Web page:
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Stieg Larsson and other immortal authors who publish beyond the grave

04/03/2015 11:00 EDT | Updated 06/03/2015 05:59 EDT
News that the fourth novel in Stieg Larsson's Millennium series will be called The Girl in the Spider's Web has given fans of the series another welcome morsel to ponder before the novel's August publishing date.

But along with that enthusiasm are some musings about whether the new work will be of the same quality as The Girl with the Dragon Tattoo and the two other works in the series.

After all, Larsson died more than 10 years ago. This new work will be the writing of David Lagercrantz, who has been commissioned by Larsson's father and brother. The names of Larsson and Lagercrantz will both appear on the cover. 

According to a statement on the site of the U.K. publisher, MacLehose Press, the two Larsson relatives wanted "to keep alive the characters and the world that Stieg Larsson created."

Whether that's a good idea or not — and Larsson's partner of 32 years doesn't think it is — the idea of continuing an author's work after his or her death has a long history in the literary world.

Immortal characters

Ian Fleming, for example, died in 1964, but more than 40 James Bond books have been published in the years after Fleming's death, penned by a variety of writers. At least it's clear that most of these posthumous Bond books are not the work of Fleming, as writers such as William Boyd, John Gardner and Raymond Benson are credited on the front covers as the writers behind Mr. Bond's latest capers.

The same can't be said for V.C. Andrews, who appears to have kept on writing after her death in 1986. Dozens of her trademark gothic horror novels have appeared under her name in the three decades since her death, thanks to uncredited ghostwriter Andrew Neiderman. Some of Andrews's newest fans appear to have no idea that their favourite author wasn't the actual writer responsible for the book they've just read.

Some authors leave behind unfinished works or plot outlines that get turned into published works after their deaths.  Theodor Geisel, better known as Dr. Seuss, had several books appear after his death in 1991 that were based on works in progress.

The American fantasy author Robert Jordan managed to finish 11 books of his Wheel of Time series before his death in 2007. Brandon Sanderson was hired to finish the series, based on Jordan's outlines and notes, and produced three new volumes to complete the series. Jordan and Sanderson are credited as co-authors.

And then there's the case of thriller writer Robert Ludlum. The author of the wildly successful first three Jason Bourne adventure novels passed away in 2001. Many more Jason Bourne books have been published since, written by Eric Van Lustbader.  A few posthumous Ludlum books came from unfinished manuscripts, like The Bancroft Strategy.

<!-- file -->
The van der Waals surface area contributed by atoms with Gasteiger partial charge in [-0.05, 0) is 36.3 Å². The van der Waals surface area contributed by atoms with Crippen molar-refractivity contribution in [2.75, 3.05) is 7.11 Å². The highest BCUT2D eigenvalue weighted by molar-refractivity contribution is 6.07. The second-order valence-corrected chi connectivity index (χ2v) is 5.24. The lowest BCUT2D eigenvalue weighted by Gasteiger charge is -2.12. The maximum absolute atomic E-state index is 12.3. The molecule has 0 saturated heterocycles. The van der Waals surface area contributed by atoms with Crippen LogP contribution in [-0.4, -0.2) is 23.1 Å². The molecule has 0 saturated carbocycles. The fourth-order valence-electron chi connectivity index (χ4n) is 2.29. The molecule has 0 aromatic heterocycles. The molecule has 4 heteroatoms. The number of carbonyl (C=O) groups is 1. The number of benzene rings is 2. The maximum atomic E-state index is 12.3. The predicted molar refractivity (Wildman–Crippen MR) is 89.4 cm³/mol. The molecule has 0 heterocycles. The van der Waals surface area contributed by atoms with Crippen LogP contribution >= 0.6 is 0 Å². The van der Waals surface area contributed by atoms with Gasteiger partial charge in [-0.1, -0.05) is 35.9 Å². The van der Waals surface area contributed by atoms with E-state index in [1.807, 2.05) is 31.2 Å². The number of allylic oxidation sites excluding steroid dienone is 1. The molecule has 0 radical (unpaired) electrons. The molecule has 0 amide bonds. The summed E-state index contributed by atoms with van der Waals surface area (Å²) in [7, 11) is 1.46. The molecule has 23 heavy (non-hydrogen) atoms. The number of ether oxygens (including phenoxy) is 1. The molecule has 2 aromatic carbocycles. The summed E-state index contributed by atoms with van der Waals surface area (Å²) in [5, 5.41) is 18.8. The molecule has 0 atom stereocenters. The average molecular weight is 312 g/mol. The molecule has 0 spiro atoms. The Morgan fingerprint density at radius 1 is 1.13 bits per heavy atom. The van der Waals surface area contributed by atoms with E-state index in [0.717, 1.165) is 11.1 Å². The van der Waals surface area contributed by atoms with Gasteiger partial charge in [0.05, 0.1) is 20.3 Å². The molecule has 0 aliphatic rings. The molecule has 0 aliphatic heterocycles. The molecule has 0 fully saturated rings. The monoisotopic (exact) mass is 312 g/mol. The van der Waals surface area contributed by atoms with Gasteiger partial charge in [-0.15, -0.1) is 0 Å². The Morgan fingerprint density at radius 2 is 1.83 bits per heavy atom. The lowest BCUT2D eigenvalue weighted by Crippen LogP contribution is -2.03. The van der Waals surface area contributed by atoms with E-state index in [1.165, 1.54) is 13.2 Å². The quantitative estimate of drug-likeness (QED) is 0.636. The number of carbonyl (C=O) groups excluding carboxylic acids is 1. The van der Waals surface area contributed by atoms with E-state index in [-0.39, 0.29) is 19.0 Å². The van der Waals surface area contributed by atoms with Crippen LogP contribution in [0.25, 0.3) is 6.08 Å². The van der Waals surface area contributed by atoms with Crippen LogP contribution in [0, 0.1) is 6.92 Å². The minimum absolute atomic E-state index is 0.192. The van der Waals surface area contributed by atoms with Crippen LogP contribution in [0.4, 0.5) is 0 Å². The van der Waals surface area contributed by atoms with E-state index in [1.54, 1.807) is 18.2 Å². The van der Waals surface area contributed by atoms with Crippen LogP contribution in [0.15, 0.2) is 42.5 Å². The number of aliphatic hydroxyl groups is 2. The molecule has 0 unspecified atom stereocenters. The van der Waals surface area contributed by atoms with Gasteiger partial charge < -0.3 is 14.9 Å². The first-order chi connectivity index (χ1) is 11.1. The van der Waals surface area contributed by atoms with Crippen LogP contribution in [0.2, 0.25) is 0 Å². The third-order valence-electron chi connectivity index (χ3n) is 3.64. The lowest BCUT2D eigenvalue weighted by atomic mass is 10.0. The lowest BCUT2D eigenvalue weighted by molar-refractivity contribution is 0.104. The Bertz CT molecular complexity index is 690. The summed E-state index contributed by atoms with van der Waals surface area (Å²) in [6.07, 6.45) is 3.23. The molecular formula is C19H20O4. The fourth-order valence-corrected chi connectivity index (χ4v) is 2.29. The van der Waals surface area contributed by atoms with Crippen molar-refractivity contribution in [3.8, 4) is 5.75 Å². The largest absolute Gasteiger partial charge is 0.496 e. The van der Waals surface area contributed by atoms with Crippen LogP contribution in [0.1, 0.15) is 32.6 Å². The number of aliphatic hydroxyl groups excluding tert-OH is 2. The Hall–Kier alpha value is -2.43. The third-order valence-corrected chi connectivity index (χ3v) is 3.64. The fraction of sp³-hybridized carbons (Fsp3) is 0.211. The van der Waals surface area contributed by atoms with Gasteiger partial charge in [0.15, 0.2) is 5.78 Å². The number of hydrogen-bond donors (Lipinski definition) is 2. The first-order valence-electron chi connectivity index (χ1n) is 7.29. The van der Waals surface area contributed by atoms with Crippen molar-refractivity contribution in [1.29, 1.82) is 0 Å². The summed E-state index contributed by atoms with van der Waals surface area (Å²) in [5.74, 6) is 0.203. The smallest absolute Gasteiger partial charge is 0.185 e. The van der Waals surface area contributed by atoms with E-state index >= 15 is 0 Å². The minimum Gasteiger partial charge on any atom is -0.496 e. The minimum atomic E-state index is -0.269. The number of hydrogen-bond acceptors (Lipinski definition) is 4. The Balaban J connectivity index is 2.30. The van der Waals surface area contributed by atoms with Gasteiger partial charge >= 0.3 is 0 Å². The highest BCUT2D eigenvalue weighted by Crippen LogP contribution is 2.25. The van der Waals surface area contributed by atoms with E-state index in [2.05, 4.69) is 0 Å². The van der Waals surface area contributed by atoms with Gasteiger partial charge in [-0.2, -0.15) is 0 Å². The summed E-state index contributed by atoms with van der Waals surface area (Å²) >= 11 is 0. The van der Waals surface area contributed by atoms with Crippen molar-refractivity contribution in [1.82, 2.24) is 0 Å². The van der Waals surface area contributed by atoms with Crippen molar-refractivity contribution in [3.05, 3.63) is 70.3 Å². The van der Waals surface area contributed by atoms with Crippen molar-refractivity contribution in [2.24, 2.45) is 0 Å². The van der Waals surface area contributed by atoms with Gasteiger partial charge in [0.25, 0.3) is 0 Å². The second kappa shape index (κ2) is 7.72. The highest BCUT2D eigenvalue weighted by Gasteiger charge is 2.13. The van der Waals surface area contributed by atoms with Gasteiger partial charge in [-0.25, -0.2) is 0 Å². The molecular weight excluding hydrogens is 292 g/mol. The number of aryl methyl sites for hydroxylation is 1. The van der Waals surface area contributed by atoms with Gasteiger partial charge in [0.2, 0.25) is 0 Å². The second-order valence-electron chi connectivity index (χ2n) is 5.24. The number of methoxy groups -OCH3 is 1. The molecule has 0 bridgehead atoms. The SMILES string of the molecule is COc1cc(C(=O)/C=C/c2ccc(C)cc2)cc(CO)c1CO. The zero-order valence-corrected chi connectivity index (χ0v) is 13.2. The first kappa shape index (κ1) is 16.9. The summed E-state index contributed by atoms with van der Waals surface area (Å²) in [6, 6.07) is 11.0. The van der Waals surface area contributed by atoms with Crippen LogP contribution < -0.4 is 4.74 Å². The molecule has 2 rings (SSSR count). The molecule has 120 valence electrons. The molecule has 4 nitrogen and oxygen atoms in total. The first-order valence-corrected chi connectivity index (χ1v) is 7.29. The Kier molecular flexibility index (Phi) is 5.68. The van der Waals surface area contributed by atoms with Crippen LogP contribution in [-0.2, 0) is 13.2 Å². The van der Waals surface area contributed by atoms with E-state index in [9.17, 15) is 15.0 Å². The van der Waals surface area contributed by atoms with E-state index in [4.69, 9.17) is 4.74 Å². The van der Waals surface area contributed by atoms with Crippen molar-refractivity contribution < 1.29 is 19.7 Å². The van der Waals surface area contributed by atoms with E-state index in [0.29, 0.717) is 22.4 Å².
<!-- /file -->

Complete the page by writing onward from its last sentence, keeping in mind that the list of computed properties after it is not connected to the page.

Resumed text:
Keeping the brand alive

But other works, like those in the Covert-One series of military thrillers, didn't have a single word in them that was written by Ludlum. It turns out that even before Ludlum's death, the author had arranged to keep his name alive with the help of other writers. 

Ludlum had created the main character and the thematic scenario in which he would operate. But Ludlum's intention all along was to farm out the actual writing to others — something his estate continued to do after his death.  

The Covert-One paperbacks still feature Ludlum's name in the title — such as Robert Ludlum'sThe Paris Option: a Covert-One Novel — and in a font that is triple the size of the actual writers, whose name (or names) are huddling at the bottom.

"People expect something from a Robert Ludlum book, and if we can publish Ludlum books for the next 50 years and satisfy readers, we will," Ludlum executor Jeffrey Weiner told the New York Times in 2007.   

And then there are the writers who never seem to die at all. Franklin W. Dixon appears to have turned out Hardy Boys adventure books for the better part of 90 years. It turns out he has been helped immeasurably in this seemingly immortal task by never having existed in the first place.

Franklin W. Dixon is a pseudonym invented in the 1920s by a publisher of children's books. The formulaic plot outlines were handed to a series of anonymous ghostwriters, beginning with Canadian Leslie McFarlane, who wrote more than 20 of the books.  

Carolyn Keene, the person credited with writing the Nancy Drew series for girls, was also a pseudonym — a condition that allowed her to continue penning books about her young heroine into the 21st century.   

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